SEC to consider the future of credit raters April 15

Discussion in 'Wall St. News' started by ASusilovic, Apr 14, 2009.

  1. WASHINGTON (MarketWatch) -- In the wake of last year's Lehman Brothers collapse and the financial crisis ensnarling the markets, credit rating agencies are under intense scrutiny by Washington lawmakers and regulators.

    Private raters, such as Moody's Investors Service Standard & Poor's and Fitch Ratings, have been charged with failing to identify risks with problematic financial products such as residential mortgages securities as the financial crisis worsened, and even continuing to give high ratings to these high-risk products even as their value deteriorated.

    Contributing to the financial crisis, many corporations sought to buy top ratings by negotiating fees with raters. In some cases, individuals that were responsible for rating debt products also were in charge of the fees charged to corporations for those ratings. Raters also violated internal procedures in giving favorable ratings to securitized products.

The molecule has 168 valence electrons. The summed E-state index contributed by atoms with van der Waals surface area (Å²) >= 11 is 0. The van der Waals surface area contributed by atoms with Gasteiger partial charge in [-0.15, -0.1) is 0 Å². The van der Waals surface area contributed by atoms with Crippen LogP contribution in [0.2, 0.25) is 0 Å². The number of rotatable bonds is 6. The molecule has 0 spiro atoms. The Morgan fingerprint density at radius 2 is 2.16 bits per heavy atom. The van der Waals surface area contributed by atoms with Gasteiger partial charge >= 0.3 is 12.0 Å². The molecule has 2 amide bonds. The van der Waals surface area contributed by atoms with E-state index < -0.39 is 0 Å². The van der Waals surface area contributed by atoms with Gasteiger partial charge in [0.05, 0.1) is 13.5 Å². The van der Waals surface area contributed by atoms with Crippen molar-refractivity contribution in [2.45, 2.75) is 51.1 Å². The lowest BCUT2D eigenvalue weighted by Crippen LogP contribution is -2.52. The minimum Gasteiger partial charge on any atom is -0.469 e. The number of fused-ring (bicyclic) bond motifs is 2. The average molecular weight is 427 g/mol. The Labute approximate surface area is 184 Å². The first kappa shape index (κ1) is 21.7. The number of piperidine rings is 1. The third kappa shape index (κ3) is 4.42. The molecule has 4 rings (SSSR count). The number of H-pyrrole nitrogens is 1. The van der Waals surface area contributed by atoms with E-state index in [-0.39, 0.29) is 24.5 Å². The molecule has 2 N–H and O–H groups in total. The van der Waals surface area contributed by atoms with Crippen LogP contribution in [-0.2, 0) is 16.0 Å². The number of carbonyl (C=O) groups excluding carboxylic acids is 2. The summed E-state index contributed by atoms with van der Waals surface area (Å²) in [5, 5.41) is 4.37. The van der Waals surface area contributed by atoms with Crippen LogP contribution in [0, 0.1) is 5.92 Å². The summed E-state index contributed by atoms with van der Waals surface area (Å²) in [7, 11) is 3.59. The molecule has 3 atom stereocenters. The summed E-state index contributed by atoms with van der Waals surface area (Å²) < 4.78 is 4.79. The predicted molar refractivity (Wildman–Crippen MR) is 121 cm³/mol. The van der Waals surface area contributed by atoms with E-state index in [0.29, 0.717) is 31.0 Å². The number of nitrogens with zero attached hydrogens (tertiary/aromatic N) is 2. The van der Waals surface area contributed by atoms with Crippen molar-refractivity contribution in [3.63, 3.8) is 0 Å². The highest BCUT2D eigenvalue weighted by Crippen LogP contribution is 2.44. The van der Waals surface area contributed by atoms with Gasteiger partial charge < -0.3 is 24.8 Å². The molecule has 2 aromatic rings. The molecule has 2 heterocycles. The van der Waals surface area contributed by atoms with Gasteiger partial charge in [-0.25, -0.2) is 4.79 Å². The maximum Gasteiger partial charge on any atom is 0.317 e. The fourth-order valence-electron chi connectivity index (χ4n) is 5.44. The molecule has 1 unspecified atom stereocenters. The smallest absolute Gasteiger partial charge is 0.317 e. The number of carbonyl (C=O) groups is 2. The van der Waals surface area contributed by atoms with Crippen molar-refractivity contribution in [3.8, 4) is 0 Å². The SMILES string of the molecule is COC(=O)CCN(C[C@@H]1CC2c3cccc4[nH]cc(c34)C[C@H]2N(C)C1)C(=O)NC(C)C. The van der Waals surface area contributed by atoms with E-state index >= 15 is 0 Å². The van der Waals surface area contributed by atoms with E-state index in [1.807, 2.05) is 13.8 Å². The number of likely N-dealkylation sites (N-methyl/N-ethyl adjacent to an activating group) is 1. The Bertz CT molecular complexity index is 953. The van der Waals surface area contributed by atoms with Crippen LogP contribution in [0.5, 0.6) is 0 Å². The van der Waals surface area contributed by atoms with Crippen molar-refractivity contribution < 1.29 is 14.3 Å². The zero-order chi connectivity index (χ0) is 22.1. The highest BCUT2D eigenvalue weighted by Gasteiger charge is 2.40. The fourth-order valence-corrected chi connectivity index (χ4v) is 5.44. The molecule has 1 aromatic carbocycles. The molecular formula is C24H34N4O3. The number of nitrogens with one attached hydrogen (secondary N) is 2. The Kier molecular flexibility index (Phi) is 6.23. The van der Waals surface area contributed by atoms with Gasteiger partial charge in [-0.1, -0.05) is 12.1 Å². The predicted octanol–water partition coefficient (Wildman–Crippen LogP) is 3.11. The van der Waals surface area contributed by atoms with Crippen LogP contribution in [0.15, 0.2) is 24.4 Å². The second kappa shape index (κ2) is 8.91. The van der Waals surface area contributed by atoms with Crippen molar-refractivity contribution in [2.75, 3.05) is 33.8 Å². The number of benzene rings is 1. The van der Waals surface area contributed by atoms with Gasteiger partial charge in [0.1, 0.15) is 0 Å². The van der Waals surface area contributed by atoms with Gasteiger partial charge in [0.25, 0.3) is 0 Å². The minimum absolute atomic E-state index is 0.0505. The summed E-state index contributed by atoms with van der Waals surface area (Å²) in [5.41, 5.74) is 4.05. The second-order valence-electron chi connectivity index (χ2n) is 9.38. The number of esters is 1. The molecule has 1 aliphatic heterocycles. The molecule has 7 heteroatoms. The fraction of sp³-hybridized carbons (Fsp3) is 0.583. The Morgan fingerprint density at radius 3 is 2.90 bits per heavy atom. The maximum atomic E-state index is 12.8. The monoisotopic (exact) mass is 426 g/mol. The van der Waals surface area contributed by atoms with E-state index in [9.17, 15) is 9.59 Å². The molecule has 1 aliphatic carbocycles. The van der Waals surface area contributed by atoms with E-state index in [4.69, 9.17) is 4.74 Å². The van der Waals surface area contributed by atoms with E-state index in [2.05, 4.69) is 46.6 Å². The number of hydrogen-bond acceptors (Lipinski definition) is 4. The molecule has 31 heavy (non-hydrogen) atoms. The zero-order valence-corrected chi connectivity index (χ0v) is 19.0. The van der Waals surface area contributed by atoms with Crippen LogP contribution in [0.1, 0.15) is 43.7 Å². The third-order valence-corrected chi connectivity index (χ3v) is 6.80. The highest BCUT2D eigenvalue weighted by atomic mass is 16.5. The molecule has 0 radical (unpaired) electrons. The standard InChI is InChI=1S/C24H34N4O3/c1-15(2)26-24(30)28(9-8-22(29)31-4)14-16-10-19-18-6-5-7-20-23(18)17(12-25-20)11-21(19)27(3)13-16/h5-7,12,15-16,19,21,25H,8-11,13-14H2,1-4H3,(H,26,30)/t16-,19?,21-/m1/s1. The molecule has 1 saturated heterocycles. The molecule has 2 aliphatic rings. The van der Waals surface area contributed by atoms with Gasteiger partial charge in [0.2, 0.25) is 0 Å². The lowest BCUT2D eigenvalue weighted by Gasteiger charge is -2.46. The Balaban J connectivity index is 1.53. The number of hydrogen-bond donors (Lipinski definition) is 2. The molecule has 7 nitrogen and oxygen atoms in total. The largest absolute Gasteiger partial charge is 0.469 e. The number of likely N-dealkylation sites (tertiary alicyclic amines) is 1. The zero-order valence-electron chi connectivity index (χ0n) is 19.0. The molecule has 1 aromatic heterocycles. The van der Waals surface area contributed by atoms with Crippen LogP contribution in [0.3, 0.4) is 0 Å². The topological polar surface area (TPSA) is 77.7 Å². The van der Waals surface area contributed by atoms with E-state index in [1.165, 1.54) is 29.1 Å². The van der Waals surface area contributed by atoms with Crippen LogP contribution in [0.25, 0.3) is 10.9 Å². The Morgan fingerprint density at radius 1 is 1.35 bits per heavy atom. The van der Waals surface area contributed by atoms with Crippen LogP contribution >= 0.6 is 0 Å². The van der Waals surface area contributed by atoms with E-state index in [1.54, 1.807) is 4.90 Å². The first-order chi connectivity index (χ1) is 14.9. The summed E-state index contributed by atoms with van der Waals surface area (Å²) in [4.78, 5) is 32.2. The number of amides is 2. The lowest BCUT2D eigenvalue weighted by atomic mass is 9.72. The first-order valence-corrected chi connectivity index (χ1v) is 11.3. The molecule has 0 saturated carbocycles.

Keeping these conflicts in mind, Washington lawmakers and regulators are thinking about a wide variety of major changes to raters with the goal of giving investors useful and independent ratings of debt securities.
    One approach under consideration would be to set up a government rating agency that would rate corporate debt and compete with private credit rating agencies. The goal of a government rater would be to produce independent credit ratings by ending the practice of corporations paying fees in exchange for higher ratings.

    In addition to a government-funded rater, Congress and the Securities and Exchange Commission are considering a wide-variety of other approaches to reforming the agencies, including a quasi-independent rating-agency-picker, an investor-paid model and an approach that expands disclosure requirements. These and other approaches will be discussed at the SEC at a Wednesday April 15 roundtable.}&dist=hplatest

    You should write your local politician to get rid off these fraudsters ! :mad: :mad: :mad:
  2. Public and pension funds are restricted by law to buy top rated bonds.

    Imo, they should shit can that law, based on what we know now and what has happened in the past, let the funds buy whatever they want. OR, open up liability for the rating agencies to be sued, using the latter I think we wouldn't need a new rating govt agency or actually any new laws in place.